Those streets had not yet been paved, and two successive days of sunshine filled them with dust which covered everything and made the passer-by cough while it nearly blinded him. A day of rain formed pools of muddy water, which at night reflected the carriage lights and splashed mud a distance of several yards away upon the pedestrians on the narrow sidewalks. And how many women have left their embroidered slippers in those waves of mud!

Tranvia in Manila
Photo courtesy of  National Economic and Development Authority
The Philippine Revolution and the Philippine-American War managed to destroy much of the Manila suburbs (arrabales), the neighboring areas outside the walled city, giving leeway for Americans to implement their own urban planning techniques. One significant development by this time was forwarded by Daniel Burham, an American architect who drafted the urban planning for Chicago. His plan for Manila, known as the Burnham Plan, was to concentrate key government buildings in the city while keeping a wide open field that is Luneta (later, Rizal Park). The Spanish managed to create an open field in Luneta, but this was not out of urban planning. It was done because of military convenience, for their experience during the British invasion in 1762 showed the Spanish how vulnerable the area is to artillery fire. Burnham planned to enlarge Luneta, following the example of New York's Central Park and Washington, D.C.'s Capitol Hill. In addition, he planned a radial or circumferential pattern for the city, deviating from the Spanish grid pattern. In this 1905 plan, Burnham anticipated a city of 800,000 people. Of course, by 1920, Manila's population already stood at around 300,000. Even so, the plan went on, until the Commonwealth period. President Manuel Quezon halted funding for the implementation of the plan, and opted to move the capital elsewhere. This new capital would be named after him, and thus, Quezon City. Meanwhile, only three of the 16 planned government buildings were finished, and among the roads completed was the seaside Dewey Boulevard (later, Roxas Boulevard). As for traffic, Manila was not as congested as it is later on. Of course, cars soon replaced the calesas. Howeve, around 40% of passengers were carried around by electric streetcars, also known as tranvia, which extended up to 85 kilometers around the city and its suburbs.

Filipino urban planning
1949 Master Plan of Quezon City
Photo courtesy of  Capital City Planning Commission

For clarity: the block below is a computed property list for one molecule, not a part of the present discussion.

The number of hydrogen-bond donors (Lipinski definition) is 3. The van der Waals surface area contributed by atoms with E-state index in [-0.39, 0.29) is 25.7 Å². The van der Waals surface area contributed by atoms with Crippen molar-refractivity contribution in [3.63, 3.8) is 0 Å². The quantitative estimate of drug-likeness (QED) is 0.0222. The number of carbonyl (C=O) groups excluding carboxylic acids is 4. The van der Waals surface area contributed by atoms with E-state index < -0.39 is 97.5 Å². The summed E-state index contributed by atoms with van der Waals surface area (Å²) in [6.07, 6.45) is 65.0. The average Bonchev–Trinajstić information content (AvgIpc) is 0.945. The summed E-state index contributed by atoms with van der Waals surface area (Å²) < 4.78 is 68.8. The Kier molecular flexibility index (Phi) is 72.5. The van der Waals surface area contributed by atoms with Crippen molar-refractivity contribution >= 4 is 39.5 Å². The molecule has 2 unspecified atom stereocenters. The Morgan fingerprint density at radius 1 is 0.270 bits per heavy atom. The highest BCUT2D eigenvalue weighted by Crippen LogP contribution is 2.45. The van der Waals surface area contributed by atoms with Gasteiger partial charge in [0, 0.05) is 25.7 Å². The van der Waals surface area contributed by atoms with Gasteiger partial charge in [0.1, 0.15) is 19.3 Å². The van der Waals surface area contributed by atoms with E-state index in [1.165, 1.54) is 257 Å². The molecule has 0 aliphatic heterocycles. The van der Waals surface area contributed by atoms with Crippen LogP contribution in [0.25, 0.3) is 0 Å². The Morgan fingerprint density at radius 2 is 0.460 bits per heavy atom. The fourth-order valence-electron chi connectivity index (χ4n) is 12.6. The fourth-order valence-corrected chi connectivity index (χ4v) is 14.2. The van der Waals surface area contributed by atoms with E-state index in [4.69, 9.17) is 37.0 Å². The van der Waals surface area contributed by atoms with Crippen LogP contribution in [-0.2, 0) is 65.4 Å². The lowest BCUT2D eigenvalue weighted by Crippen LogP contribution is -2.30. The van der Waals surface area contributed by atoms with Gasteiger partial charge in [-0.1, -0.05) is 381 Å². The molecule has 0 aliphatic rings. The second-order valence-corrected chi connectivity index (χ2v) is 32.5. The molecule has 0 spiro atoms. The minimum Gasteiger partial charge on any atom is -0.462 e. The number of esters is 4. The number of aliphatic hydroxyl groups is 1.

In 1941, the Commonwealth approved the Frost-Arellano Plan, drafted by Harry Frost and Juan Arellano. Like the Burnham Plan, it would use a radial pattern. However, Quezon City would have an elliptical circle as the central point of the radial pattern. This would become the Quezon Memorial Circle. Such a circle cannot be realized in Manila because it faces the bay. Even Luneta, the central point of the plan, was not circular, but rectangular in shape. Circumferential roads such as Luzon Avenue (extending to San Jose del Monte in Bulacan), Visayas Avenue (extending to Meycauayan, also in Bulacan), and Mindanao Avenue (extending to La Mesa Dam) were included in the plan. Of course, these were not completed, with these roads only reaching a certain extent of the original. Meanwhile, a quadrangle would encompass the circle. This quadrangle would contain the "Central Park" as its heart, which was actually located in Diliman, where the University of the Philippines currently stands. The remaining quarters of the quadrangle would also contain parks and zoos. However, this was not completely realized. The roads on this quadrangle have been named after the four cardinal directions: North Avenue (because it is in the north of the quadrangle), West Avenue (in the west), East Avenue (in the east), and Timog Avenue (in the south of the quadrangle). All of these roads are part of what is now Epifanio de los Santos Avenue (EDSA), which finished construction in 1940. However, the Frost-Arellano Plan was not completed as well because the Second World War opened in the Asia-Pacific in 1941. Still, with slight modifications, this was carried over in the 1949 Master Plan for the Capital City. Among the modifications include the erection of a monument in honor of Quezon in the circle. Government buildings, which was located in the circle in the 1941 plan, was moved to Constitution Hill in the 1949 plan. This is where Batasan Hills currently stands, replacing what is supposed to be the site of the Philippine Military Academy. However, Batasang Pambansa itself would not be completed until 1978. By this time, when Quezon City was designated as capital by President Elpidio Quirino (Republic Act No. 333), Manila had a population of around 1.6 million. This is already double the capacity estimated by Burnham in 1905. With the stoppage of the tranvia after the war, no extensive rail network accommodated public transportation in the city. What replaced as the main vehicle for passengers was the jeepney, which was developed only from reinventing surplus American military jeeps.